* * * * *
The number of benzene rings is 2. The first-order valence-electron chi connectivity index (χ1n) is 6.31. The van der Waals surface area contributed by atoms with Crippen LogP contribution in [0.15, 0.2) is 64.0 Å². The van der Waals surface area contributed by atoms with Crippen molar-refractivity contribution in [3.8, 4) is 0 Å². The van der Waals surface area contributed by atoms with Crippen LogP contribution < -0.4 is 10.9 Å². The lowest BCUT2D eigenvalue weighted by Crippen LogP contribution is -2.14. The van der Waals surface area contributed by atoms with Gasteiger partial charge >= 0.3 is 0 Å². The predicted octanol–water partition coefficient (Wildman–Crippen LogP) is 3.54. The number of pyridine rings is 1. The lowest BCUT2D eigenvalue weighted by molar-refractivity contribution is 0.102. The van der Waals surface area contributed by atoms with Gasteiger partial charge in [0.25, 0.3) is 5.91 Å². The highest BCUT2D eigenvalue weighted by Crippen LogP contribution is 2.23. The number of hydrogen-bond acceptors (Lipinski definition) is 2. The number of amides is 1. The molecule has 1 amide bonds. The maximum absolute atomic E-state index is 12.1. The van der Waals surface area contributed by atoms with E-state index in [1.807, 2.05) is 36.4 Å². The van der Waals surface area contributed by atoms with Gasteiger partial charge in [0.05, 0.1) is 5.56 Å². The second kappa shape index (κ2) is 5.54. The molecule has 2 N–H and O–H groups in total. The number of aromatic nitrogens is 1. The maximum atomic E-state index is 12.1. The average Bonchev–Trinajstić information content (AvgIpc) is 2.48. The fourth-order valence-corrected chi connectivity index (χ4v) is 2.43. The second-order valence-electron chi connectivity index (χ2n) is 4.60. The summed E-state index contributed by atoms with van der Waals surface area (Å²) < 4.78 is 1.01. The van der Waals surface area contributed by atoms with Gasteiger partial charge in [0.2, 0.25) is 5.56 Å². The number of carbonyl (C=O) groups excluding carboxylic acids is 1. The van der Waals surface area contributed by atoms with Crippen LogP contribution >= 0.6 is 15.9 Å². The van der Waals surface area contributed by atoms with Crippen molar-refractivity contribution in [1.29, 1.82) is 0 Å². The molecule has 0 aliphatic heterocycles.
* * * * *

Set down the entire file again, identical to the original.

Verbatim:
The number of benzene rings is 2. The first-order valence-electron chi connectivity index (χ1n) is 6.31. The van der Waals surface area contributed by atoms with Crippen LogP contribution in [0.15, 0.2) is 64.0 Å². The van der Waals surface area contributed by atoms with Crippen molar-refractivity contribution in [3.8, 4) is 0 Å². The van der Waals surface area contributed by atoms with Crippen LogP contribution < -0.4 is 10.9 Å². The lowest BCUT2D eigenvalue weighted by Crippen LogP contribution is -2.14. The van der Waals surface area contributed by atoms with Gasteiger partial charge >= 0.3 is 0 Å². The predicted octanol–water partition coefficient (Wildman–Crippen LogP) is 3.54. The number of pyridine rings is 1. The lowest BCUT2D eigenvalue weighted by molar-refractivity contribution is 0.102. The van der Waals surface area contributed by atoms with Gasteiger partial charge in [0.25, 0.3) is 5.91 Å². The highest BCUT2D eigenvalue weighted by Crippen LogP contribution is 2.23. The number of hydrogen-bond acceptors (Lipinski definition) is 2. The number of amides is 1. The molecule has 1 amide bonds. The maximum absolute atomic E-state index is 12.1. The van der Waals surface area contributed by atoms with E-state index in [1.807, 2.05) is 36.4 Å². The van der Waals surface area contributed by atoms with Gasteiger partial charge in [0.05, 0.1) is 5.56 Å². The second kappa shape index (κ2) is 5.54. The molecule has 2 N–H and O–H groups in total. The number of aromatic nitrogens is 1. The maximum atomic E-state index is 12.1. The average Bonchev–Trinajstić information content (AvgIpc) is 2.48. The fourth-order valence-corrected chi connectivity index (χ4v) is 2.43. The second-order valence-electron chi connectivity index (χ2n) is 4.60. The summed E-state index contributed by atoms with van der Waals surface area (Å²) < 4.78 is 1.01. The van der Waals surface area contributed by atoms with Gasteiger partial charge in [0.2, 0.25) is 5.56 Å². The number of carbonyl (C=O) groups excluding carboxylic acids is 1. The van der Waals surface area contributed by atoms with Crippen LogP contribution >= 0.6 is 15.9 Å². The van der Waals surface area contributed by atoms with Crippen molar-refractivity contribution in [1.29, 1.82) is 0 Å². The molecule has 0 aliphatic heterocycles.